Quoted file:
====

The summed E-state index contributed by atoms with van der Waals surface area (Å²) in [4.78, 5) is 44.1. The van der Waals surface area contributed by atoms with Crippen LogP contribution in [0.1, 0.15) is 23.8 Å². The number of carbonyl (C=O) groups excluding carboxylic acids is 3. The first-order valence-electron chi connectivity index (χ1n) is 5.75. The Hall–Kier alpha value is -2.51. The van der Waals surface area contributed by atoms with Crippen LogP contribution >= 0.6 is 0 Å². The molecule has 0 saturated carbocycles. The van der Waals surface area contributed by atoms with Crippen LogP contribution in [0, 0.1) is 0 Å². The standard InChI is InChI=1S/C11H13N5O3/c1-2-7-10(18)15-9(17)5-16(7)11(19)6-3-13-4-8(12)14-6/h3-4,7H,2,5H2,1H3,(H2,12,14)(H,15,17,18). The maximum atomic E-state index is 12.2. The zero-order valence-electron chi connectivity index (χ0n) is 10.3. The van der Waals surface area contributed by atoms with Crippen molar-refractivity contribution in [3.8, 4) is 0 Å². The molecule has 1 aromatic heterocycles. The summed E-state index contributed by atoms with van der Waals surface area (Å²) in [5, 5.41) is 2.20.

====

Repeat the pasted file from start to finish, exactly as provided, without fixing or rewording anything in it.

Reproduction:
The summed E-state index contributed by atoms with van der Waals surface area (Å²) in [4.78, 5) is 44.1. The van der Waals surface area contributed by atoms with Crippen LogP contribution in [0.1, 0.15) is 23.8 Å². The number of carbonyl (C=O) groups excluding carboxylic acids is 3. The first-order valence-electron chi connectivity index (χ1n) is 5.75. The Hall–Kier alpha value is -2.51. The van der Waals surface area contributed by atoms with Crippen LogP contribution >= 0.6 is 0 Å². The molecule has 0 saturated carbocycles. The van der Waals surface area contributed by atoms with Crippen LogP contribution in [0, 0.1) is 0 Å². The standard InChI is InChI=1S/C11H13N5O3/c1-2-7-10(18)15-9(17)5-16(7)11(19)6-3-13-4-8(12)14-6/h3-4,7H,2,5H2,1H3,(H2,12,14)(H,15,17,18). The maximum atomic E-state index is 12.2. The zero-order valence-electron chi connectivity index (χ0n) is 10.3. The van der Waals surface area contributed by atoms with Crippen molar-refractivity contribution in [3.8, 4) is 0 Å². The molecule has 1 aromatic heterocycles. The summed E-state index contributed by atoms with van der Waals surface area (Å²) in [5, 5.41) is 2.20.